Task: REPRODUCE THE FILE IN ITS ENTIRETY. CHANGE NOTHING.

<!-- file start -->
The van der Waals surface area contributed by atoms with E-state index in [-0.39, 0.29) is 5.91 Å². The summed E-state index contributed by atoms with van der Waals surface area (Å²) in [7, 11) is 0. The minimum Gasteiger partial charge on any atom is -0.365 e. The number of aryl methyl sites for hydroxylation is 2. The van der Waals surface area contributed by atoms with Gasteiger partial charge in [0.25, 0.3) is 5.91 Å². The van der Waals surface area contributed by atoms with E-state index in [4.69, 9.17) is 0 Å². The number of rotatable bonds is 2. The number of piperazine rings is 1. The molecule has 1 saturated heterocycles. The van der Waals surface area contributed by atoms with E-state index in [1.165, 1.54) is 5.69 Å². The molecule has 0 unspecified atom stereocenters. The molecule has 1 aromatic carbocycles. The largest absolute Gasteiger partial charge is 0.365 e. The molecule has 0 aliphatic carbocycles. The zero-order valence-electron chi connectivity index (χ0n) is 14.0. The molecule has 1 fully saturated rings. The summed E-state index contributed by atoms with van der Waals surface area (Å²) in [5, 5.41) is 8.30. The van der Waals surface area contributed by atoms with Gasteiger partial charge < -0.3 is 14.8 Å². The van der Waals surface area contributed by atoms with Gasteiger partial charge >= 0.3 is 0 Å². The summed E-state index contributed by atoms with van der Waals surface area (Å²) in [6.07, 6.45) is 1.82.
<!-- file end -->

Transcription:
The van der Waals surface area contributed by atoms with E-state index in [-0.39, 0.29) is 5.91 Å². The summed E-state index contributed by atoms with van der Waals surface area (Å²) in [7, 11) is 0. The minimum Gasteiger partial charge on any atom is -0.365 e. The number of aryl methyl sites for hydroxylation is 2. The van der Waals surface area contributed by atoms with Gasteiger partial charge in [0.25, 0.3) is 5.91 Å². The van der Waals surface area contributed by atoms with E-state index in [4.69, 9.17) is 0 Å². The number of rotatable bonds is 2. The number of piperazine rings is 1. The molecule has 1 saturated heterocycles. The van der Waals surface area contributed by atoms with E-state index in [1.165, 1.54) is 5.69 Å². The molecule has 0 unspecified atom stereocenters. The molecule has 1 aromatic carbocycles. The largest absolute Gasteiger partial charge is 0.365 e. The molecule has 0 aliphatic carbocycles. The zero-order valence-electron chi connectivity index (χ0n) is 14.0. The molecule has 1 fully saturated rings. The summed E-state index contributed by atoms with van der Waals surface area (Å²) in [5, 5.41) is 8.30. The van der Waals surface area contributed by atoms with Gasteiger partial charge < -0.3 is 14.8 Å². The van der Waals surface area contributed by atoms with Gasteiger partial charge >= 0.3 is 0 Å². The summed E-state index contributed by atoms with van der Waals surface area (Å²) in [6.07, 6.45) is 1.82.